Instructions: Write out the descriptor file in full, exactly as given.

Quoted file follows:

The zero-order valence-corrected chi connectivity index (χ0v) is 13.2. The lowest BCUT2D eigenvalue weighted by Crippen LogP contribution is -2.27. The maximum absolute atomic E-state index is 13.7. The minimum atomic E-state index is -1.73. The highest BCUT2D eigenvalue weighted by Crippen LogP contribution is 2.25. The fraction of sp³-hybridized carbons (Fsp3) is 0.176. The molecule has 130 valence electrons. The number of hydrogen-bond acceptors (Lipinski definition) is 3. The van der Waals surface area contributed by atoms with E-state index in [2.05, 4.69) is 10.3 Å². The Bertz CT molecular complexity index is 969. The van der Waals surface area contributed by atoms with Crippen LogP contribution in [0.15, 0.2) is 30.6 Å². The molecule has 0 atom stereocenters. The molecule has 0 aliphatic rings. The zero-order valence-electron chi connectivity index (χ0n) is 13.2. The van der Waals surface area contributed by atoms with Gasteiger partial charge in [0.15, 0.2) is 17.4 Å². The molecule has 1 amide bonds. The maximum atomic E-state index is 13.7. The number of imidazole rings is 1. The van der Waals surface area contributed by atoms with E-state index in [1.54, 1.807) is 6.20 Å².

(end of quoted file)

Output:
The zero-order valence-corrected chi connectivity index (χ0v) is 13.2. The lowest BCUT2D eigenvalue weighted by Crippen LogP contribution is -2.27. The maximum absolute atomic E-state index is 13.7. The minimum atomic E-state index is -1.73. The highest BCUT2D eigenvalue weighted by Crippen LogP contribution is 2.25. The fraction of sp³-hybridized carbons (Fsp3) is 0.176. The molecule has 130 valence electrons. The number of hydrogen-bond acceptors (Lipinski definition) is 3. The van der Waals surface area contributed by atoms with E-state index in [2.05, 4.69) is 10.3 Å². The Bertz CT molecular complexity index is 969. The van der Waals surface area contributed by atoms with Crippen LogP contribution in [0.15, 0.2) is 30.6 Å². The molecule has 0 atom stereocenters. The molecule has 0 aliphatic rings. The zero-order valence-electron chi connectivity index (χ0n) is 13.2. The van der Waals surface area contributed by atoms with Gasteiger partial charge in [0.15, 0.2) is 17.4 Å². The molecule has 1 amide bonds. The maximum atomic E-state index is 13.7. The number of imidazole rings is 1. The van der Waals surface area contributed by atoms with E-state index in [1.54, 1.807) is 6.20 Å².